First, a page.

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Cash, Thompson, Buxton lead new music

Tuesday, February 23, 2010 – It was a busy day for new releases - the busiest in months with everyone from the late Johnny Cash to newcomer Josh Thompson participating.

Cash's "American VI: Ain't No Grave" comes out six years after the Man in Black died. Like the previous versions of this series, Rick Rubin produced. Many songs focus on death and looking back at life. Cash wrote one song on the disc.

Thompson, a Wisconsin native, is a newcomer with "Way Out Here." He has gained airplay with his single Beer on the Table, a blue collar workingman's theme song.

Sarah Buxton has been kicking around for years, waiting for the chance to release her debut. She has finally done that with a self-titled effort on Lyric Street. Buxton gained some fame as a songwriter, particularly Stupid Boy, a hit for Keith Urban.

Carrie Newcomer is on the folkie side of country. Her latest is "Before And After."

New England band Joy Kills Sorrow, a rootsy, string band, is out on Signature Sounds with the cutely titled "Death Sure Becomes This City." Lead singer Emma Beaton spearheads the effort.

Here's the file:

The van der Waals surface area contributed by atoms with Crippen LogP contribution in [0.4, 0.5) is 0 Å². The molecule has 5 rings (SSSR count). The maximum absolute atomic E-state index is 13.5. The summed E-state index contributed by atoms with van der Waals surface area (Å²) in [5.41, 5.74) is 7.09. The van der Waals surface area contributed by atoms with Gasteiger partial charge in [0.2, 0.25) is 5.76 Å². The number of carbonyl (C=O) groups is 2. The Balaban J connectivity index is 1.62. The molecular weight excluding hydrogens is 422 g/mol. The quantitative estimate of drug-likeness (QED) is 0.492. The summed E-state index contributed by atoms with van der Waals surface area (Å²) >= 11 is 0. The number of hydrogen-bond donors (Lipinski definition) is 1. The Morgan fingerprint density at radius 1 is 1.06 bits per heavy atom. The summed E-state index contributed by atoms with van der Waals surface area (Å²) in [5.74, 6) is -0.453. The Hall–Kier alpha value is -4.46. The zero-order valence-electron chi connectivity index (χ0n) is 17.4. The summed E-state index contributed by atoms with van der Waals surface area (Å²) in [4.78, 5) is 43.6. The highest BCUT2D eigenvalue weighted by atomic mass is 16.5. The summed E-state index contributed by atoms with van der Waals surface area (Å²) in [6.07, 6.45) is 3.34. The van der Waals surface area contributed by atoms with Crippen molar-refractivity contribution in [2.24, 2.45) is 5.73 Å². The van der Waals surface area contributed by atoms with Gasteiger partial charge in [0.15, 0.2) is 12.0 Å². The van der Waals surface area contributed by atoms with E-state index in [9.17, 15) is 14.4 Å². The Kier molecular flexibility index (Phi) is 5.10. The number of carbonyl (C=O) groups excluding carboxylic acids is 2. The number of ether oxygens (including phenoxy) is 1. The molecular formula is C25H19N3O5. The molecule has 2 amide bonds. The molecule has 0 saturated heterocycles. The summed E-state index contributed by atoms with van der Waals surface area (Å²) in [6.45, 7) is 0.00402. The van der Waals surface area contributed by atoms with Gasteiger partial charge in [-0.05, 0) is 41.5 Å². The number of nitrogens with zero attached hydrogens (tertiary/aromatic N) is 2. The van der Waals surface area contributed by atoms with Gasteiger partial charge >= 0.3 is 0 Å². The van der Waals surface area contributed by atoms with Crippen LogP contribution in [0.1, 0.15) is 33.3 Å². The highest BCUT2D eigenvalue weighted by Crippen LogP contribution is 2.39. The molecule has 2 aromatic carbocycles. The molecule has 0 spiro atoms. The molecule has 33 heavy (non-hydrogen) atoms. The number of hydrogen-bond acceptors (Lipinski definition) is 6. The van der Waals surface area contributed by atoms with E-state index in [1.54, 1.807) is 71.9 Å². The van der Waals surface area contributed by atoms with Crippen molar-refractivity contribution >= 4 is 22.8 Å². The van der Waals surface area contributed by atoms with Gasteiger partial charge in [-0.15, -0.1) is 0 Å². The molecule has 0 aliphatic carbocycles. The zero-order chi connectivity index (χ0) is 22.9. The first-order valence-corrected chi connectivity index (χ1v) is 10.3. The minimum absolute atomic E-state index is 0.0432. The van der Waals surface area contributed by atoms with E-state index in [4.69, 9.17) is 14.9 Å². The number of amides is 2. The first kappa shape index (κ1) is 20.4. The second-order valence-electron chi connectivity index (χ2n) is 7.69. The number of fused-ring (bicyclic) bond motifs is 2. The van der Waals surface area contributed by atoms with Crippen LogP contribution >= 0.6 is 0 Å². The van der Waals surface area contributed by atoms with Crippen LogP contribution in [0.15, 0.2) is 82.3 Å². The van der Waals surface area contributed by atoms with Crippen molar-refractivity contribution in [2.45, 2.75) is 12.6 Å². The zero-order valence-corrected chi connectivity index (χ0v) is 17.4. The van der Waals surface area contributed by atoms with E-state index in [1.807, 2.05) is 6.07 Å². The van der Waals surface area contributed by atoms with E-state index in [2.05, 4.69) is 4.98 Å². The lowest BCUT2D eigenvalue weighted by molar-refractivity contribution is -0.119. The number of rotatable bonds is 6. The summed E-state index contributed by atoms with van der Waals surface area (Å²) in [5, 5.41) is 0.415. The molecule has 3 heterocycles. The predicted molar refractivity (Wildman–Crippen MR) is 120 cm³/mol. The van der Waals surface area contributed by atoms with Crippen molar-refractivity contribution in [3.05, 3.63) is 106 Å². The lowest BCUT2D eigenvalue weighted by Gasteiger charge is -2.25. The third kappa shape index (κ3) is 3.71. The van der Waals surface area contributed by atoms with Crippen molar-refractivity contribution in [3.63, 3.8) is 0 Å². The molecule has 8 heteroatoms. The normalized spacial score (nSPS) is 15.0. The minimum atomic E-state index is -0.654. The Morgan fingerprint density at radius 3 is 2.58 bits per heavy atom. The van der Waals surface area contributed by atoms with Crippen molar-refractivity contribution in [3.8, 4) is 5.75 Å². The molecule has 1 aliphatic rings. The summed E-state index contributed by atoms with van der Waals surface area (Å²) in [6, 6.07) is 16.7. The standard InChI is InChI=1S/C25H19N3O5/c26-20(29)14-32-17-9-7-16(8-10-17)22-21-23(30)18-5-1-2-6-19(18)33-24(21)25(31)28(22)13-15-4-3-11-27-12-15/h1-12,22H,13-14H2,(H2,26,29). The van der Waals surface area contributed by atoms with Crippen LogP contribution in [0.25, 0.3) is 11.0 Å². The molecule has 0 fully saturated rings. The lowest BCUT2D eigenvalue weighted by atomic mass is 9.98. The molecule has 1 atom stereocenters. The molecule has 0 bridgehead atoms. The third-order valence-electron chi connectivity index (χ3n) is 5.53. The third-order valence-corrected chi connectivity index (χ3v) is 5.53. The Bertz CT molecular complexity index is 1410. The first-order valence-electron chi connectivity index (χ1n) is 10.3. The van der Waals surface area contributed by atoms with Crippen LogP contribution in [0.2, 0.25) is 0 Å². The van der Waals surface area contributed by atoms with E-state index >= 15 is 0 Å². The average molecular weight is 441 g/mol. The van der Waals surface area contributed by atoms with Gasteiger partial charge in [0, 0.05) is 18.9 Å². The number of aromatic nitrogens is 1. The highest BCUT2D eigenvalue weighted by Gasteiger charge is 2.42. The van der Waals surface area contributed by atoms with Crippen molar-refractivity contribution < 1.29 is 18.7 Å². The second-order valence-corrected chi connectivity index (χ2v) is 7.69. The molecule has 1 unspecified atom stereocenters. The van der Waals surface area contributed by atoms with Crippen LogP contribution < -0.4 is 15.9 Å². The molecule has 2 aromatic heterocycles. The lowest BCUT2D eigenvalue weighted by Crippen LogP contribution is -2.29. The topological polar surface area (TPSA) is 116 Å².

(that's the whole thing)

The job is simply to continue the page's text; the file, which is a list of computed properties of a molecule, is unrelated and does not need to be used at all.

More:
Editorial: Walking the talk – When names like Hank Williams, Johnny Cash, Waylon and the Hag are invoked, you're talking hard core country. These are the touchstones of country , the guys who made country music what it was and still is (or maybe can be). When these folks would sing about being down-and-out and the rough-and-tumble, they knew of what they were singing about. Fast forward a few years to the country singers of today. »»»
Concert Review: The Lil Smokies provide the perfect antidote – On a night when the world to be falling further apart thanks to coronavirus (this would be the night the NBA postponed the season), there stood The Lil Smokies to at least in some small measure save the day. The quintet is part of a generation of musicians with bluegrass as the basis, but not totally the sum of the music either.... »»»
Concert Review: White makes the case for himself, no matter how dark the music – John Paul White opined with a glint in his eyes that his songs were not of the uplifting variety. In fact, they were downright dark. How else to explain "The Long Way" with the line "long way home back to you." Or "James," a song inspired by his grandfather who suffered from dementia. But lest you think that the Alabama... »»»
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